Greater brain response to emotional expressions of their own children in mothers of preterm infants: an fMRI study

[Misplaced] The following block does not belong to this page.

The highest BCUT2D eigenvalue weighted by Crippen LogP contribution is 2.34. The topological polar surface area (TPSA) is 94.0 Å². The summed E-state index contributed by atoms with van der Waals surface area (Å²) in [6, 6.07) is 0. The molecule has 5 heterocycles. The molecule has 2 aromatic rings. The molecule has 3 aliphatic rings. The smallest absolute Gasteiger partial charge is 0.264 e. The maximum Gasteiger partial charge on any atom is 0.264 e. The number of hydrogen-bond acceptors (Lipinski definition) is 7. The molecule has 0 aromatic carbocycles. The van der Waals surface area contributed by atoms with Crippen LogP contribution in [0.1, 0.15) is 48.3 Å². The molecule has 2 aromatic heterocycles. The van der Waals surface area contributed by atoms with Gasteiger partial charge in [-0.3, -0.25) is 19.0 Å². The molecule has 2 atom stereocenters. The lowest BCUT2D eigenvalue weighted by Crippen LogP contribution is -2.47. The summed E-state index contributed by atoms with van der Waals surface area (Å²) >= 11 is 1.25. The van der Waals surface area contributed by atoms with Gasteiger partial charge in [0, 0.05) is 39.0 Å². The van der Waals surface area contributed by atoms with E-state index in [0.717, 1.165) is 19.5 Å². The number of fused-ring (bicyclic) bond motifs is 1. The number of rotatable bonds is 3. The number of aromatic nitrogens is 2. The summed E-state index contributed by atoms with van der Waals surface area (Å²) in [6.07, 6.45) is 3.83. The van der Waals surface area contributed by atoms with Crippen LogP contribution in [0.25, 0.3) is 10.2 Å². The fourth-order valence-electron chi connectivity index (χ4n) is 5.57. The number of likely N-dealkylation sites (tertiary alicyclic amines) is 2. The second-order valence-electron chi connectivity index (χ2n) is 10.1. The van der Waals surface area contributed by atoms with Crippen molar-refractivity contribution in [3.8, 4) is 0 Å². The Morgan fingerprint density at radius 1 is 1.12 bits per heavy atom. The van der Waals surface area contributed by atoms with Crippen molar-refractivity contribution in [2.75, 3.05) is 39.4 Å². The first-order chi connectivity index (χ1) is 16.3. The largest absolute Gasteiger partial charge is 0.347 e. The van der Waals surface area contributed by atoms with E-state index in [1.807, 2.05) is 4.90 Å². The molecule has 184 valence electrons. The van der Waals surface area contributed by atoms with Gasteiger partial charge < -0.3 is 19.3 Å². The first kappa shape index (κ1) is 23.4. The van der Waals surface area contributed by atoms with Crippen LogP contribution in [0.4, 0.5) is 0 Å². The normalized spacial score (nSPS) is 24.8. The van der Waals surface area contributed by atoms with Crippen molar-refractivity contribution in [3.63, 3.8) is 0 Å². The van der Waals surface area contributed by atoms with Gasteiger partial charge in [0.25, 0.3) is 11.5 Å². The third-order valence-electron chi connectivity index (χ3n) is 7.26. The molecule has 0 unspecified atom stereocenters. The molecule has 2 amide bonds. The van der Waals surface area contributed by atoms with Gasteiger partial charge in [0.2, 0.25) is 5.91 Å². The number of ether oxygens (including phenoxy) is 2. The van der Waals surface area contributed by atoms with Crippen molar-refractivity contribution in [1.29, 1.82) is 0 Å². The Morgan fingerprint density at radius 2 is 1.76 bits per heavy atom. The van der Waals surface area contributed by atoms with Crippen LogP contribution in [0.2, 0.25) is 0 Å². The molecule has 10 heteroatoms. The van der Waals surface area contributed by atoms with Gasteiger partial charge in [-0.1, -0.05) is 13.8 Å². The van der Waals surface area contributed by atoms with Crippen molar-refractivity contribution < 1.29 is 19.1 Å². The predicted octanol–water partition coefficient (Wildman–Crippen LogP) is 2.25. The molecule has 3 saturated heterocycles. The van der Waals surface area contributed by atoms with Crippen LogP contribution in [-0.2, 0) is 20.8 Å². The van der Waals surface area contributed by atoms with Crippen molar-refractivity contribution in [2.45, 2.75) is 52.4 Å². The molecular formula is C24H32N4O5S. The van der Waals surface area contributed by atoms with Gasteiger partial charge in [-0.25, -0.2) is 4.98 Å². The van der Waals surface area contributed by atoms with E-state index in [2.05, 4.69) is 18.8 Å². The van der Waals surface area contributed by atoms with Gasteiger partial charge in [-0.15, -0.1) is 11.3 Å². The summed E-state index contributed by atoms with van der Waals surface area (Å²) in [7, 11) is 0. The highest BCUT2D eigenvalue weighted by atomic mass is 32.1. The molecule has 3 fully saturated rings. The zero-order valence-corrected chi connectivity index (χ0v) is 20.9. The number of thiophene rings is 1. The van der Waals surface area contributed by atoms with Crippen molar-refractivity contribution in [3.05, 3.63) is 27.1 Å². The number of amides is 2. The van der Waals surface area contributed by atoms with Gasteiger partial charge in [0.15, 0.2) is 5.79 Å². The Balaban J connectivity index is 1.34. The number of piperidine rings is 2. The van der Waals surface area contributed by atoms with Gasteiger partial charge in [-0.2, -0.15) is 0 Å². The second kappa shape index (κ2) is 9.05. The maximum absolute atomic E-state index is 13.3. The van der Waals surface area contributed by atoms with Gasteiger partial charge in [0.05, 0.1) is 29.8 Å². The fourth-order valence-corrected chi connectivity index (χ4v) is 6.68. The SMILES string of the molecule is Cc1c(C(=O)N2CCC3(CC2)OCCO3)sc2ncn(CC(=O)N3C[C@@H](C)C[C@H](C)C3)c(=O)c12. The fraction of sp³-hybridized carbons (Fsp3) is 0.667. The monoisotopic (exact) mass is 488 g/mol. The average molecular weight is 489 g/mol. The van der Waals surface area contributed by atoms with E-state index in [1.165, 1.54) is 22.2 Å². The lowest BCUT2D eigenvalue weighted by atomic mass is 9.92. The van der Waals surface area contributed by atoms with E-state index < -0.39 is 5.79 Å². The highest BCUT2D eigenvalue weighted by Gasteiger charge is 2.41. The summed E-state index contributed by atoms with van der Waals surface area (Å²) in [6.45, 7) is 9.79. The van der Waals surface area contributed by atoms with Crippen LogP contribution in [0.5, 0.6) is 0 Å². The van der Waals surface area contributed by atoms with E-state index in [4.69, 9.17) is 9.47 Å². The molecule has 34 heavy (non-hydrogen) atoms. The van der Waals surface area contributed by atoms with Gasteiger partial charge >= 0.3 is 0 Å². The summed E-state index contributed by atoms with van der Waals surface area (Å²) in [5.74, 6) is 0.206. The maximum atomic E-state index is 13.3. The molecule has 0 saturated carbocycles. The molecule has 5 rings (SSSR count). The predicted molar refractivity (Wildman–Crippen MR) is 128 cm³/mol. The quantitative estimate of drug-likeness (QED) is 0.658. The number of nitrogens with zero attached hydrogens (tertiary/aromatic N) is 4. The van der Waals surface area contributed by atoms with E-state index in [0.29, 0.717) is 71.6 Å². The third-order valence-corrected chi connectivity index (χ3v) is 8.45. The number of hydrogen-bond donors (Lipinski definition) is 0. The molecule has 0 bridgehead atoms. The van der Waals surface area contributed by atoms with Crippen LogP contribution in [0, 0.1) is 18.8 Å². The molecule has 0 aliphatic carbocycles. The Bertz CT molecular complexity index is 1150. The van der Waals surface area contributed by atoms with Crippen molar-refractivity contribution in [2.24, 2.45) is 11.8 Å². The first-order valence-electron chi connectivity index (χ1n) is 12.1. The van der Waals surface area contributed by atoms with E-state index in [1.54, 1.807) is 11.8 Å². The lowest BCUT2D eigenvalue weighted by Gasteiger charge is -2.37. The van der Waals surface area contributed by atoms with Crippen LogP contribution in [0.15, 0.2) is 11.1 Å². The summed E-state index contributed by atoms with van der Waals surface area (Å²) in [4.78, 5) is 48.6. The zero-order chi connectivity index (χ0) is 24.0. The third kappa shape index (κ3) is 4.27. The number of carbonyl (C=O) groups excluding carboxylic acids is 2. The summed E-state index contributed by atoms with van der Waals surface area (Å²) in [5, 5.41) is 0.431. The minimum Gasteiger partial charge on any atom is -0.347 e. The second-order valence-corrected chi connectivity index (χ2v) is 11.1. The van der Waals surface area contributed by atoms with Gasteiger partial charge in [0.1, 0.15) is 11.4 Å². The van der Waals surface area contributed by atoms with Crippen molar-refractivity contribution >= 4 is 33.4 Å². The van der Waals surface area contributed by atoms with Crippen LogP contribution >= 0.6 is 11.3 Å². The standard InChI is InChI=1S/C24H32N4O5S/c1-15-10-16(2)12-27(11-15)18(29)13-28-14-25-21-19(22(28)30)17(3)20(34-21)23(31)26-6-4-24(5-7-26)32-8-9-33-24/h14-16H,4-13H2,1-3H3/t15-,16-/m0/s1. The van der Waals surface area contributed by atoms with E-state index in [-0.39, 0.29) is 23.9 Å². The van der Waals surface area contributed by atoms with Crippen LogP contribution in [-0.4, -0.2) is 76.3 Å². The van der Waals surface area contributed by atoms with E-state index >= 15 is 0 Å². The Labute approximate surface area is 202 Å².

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OBJECTIVE:The birth of a preterm infant and Neonatal Intensive Care Unit hospitalization constitute a potentially traumatic experience for mothers. Although behavioral studies investigated the parenting stress in preterm mothers, no study focused on the underlying neural mechanisms. We examined the effect of preterm births in mothers, by comparing brain activation in mothers of preterm and full-term infants.STUDY DESIGN:We used functional magnetic resonance imaging to measure the cerebral response of 10 first-time mothers of preterm infants (gestational age < 32 weeks and/or birth weight < 1500) and 11 mothers of full-term infants, viewing happy-, neutral- and distress-face images of their own infant, along with a matched unknown infant.RESULTS:While viewing own infant's face preterm mothers showed increased activation in emotional processing area (i.e., inferior frontal gyrus) and social cognition (i.e., supramarginal gyrus) and affiliative behavior (i.e., insula).CONCLUSION:Differential brain activation patterns in mothers appears to be a function of the atypical parenthood transition related to prematurity.

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